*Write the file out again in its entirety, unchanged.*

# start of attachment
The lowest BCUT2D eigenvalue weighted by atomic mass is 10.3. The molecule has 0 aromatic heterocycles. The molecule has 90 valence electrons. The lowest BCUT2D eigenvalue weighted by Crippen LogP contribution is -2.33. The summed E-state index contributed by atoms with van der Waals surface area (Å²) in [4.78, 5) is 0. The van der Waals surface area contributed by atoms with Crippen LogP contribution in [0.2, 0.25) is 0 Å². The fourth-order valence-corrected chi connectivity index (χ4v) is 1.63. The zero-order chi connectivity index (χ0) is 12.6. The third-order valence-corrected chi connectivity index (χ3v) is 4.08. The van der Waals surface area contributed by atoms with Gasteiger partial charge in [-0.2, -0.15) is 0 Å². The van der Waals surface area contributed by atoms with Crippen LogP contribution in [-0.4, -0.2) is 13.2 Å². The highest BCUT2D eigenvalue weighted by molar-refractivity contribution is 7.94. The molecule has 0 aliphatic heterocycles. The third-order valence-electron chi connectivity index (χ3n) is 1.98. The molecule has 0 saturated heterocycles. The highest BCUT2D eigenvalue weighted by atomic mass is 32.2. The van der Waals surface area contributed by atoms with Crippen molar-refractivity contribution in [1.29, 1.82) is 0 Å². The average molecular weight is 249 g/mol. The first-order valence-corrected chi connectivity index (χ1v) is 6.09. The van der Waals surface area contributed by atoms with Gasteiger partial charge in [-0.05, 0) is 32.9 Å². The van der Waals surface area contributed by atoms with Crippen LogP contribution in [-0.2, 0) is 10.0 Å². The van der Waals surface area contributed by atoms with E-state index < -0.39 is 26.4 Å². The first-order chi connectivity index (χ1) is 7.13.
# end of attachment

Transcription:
The lowest BCUT2D eigenvalue weighted by atomic mass is 10.3. The molecule has 0 aromatic heterocycles. The molecule has 90 valence electrons. The lowest BCUT2D eigenvalue weighted by Crippen LogP contribution is -2.33. The summed E-state index contributed by atoms with van der Waals surface area (Å²) in [4.78, 5) is 0. The van der Waals surface area contributed by atoms with Crippen LogP contribution in [0.2, 0.25) is 0 Å². The fourth-order valence-corrected chi connectivity index (χ4v) is 1.63. The zero-order chi connectivity index (χ0) is 12.6. The third-order valence-corrected chi connectivity index (χ3v) is 4.08. The van der Waals surface area contributed by atoms with Gasteiger partial charge in [-0.2, -0.15) is 0 Å². The van der Waals surface area contributed by atoms with Crippen LogP contribution in [-0.4, -0.2) is 13.2 Å². The highest BCUT2D eigenvalue weighted by molar-refractivity contribution is 7.94. The molecule has 0 aliphatic heterocycles. The third-order valence-electron chi connectivity index (χ3n) is 1.98. The molecule has 0 saturated heterocycles. The highest BCUT2D eigenvalue weighted by atomic mass is 32.2. The van der Waals surface area contributed by atoms with Crippen molar-refractivity contribution in [1.29, 1.82) is 0 Å². The average molecular weight is 249 g/mol. The first-order valence-corrected chi connectivity index (χ1v) is 6.09. The van der Waals surface area contributed by atoms with Gasteiger partial charge in [-0.05, 0) is 32.9 Å². The van der Waals surface area contributed by atoms with Crippen LogP contribution in [-0.2, 0) is 10.0 Å². The van der Waals surface area contributed by atoms with E-state index < -0.39 is 26.4 Å². The first-order chi connectivity index (χ1) is 7.13.